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It was a sincere but brief farewell that outgoing President Bob Darr gave concluding his last Seven Lakes Landowners Association Open Meeting on Wednesday, February 27.

“It’s been a real ride with this group in front,” Darr said, referring to his fellow Directors. “What I have accomplished I did because of these gentleman sitting here at this table.”

Resident Bob Stephan did not let Darr fade quietly into the sunset, but stood up and said, “I think we owe a great deal of thanks to Bob Darr for a hell of a job that he has done — and to this board.”


Full Pond for Lakes Longleaf and Sequoia

Mother Nature is finally cooperating with ample rainfall and helping to refill Lake Echo. The SLLA Board discussed ways to take advantage of the steady rainfall and reduce the expense of pumping water from Lake Sequoia into Lake Echo.

Community Manager Ray Sohl proposed “as an alternate plan” the following: The first phase of pumping from Sequoia to Echo will begin the week of March 3 and last for seven days. After seven days, the Board will access the levels and decide then whether to continue pumping. If the rain continues and Lake Echo reaches a reasonable level, the pumping may then be discontinued, realizing a savings of about forty percent of the nearly $10,000 projected cost of the pumping project.

“I think it is important to get on with this as soon as possible,” Director Conrad Meter said. “Longleaf is above full pond and overflowing into Sequoia. Sequoia is over full-level by two inches. If we can immediately pump from Sequoia to Echo, we could take advantage of that water going over the dam.”

A resident in the audience brought to the Board attention smaller lakes Ramapo and Timber. “You are still not addressing the problem of the other two lakes that are also below level,” she said.

“If we were to raise Lake Echo ten inches and see what kind of rain we will get, we would then have the opportunity to attend Ramapo and Timber,” said Director Don Fentzlaff. “We haven’t forgotten you.”

Resident George Temple also urged the Board to begin pumping as soon as possible. “The important thing is to do it. Go ahead and approve the whole works. Look at the first stage and if we have to go forward then we can go forward.”

A motion was made by Racine to begin pumping and reassess after the first week. The Board would then decide whether to continue pumping. The total cost would not exceed $10,500.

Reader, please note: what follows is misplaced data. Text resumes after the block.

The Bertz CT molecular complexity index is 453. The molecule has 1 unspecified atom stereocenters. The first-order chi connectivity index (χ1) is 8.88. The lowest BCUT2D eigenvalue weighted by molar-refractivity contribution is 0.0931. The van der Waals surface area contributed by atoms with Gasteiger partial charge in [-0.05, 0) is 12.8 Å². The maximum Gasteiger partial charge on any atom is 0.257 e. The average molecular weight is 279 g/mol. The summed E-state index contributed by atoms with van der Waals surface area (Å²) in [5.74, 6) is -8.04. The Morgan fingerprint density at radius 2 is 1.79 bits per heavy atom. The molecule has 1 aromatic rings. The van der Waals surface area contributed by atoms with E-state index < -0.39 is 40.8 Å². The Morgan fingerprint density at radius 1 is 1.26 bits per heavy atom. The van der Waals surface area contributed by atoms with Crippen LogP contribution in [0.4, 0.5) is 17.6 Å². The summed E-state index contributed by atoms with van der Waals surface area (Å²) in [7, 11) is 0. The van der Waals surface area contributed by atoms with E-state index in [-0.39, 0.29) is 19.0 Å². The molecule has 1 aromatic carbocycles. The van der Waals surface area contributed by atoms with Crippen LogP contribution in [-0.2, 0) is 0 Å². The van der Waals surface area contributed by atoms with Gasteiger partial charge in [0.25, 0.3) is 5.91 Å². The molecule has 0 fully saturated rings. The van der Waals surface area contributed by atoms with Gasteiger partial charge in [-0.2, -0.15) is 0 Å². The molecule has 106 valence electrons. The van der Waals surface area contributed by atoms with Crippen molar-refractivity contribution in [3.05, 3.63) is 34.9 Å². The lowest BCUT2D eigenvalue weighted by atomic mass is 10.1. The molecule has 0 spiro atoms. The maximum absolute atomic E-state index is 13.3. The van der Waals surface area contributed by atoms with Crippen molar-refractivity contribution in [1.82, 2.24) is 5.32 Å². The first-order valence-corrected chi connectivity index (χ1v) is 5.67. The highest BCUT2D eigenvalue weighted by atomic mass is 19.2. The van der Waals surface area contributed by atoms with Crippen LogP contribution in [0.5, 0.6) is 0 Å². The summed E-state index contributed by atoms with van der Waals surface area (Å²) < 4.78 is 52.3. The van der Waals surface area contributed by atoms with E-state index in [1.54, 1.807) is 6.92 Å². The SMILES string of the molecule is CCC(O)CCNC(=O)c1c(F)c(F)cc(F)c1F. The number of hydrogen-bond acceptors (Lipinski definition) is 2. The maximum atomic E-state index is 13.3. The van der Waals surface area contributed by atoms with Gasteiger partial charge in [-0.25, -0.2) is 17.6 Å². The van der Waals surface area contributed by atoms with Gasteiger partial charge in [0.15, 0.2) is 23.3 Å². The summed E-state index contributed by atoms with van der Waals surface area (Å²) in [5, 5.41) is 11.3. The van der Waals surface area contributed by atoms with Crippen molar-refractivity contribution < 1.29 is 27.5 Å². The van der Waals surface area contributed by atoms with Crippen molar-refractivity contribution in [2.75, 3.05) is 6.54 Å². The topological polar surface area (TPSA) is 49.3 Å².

[In fact, pumping from Lake Sequoia to Lake Echo began on Tuesday, March 5. — GH.]

In other lake level news, Director Fentzlaff told the Board: “I want to let everybody know that Little Juniper Lake is probably seeing a milestone here. For the first time in its history, it is less than 2 inches below full. When it is full, we will shut off that pump. It has done a yeoman’s job and didn’t break down once.”

Read more: Pumping from Sequoia to Echo Approved

Moore County LogoResidents on Edgewood Terrace and Stanly Street in West End are a step closer to having their water supplied by Moore County Public Utilities.

The County has been awarded a $41,000 grant by the NC Rural Economic Development Center, Interim County Manager Wayne Vest reported during the Tuesday, March 5 meeting of the Moore County Board of Commissioners.

The grant will cover half the expected $82,000 cost of laying water mains to bring County water to the small West End neighborhood, which has been plagued by failing wells.

It will not cover the cost of tap-on fees or regular water bills, both of which will be the responsibility of individual homeowners. The tap fee for a standard three-quarter inch meter is $1,950.

If the project moves forward, it will be the first application of a new policy the Commissioners approved in January, which allows Public Utilities to extend water to unserved areas within the current footprint of the County water system, based on a return-on-investment calculation.

Public Works Director Randy Gould told The Times that the cost of a system extension is laid against the expected revenue that will be generated by new customers in the target area, including income from tap-on fees and ten years worth of water bills at the base rate. If the projected revenue exceeds the expected cost, the project can move forward.

Read more: County Gets Grant for Edgewood Terrace Water

Moore County LogoA proposal to add solar farms to the Moore County Zoning Ordinance was on the Thursday, March 7 agenda of the Moore County Planning Board, and it came just in the nick of time.

Three industrial-scale solar energy production facilities are in the works for Moore County -- two near the Montgomery County line and another on NC Highway 24/27 near Robbins. These solar farms use row-upon-row of photovoltaic cells stretched across dozens of acres of pastureland, capturing sunlight to make electricity, which is passed through an inverter and sold to power companies like Progress Energy or Randolph Electric Membership Corporation.

But, as Planner Jeremy Sparrow pointed out in introducing a proposed text amendment, the County's Zoning Ordinance doesn't currently provide for the development of solar collector facilities.


Three Solar Farms planned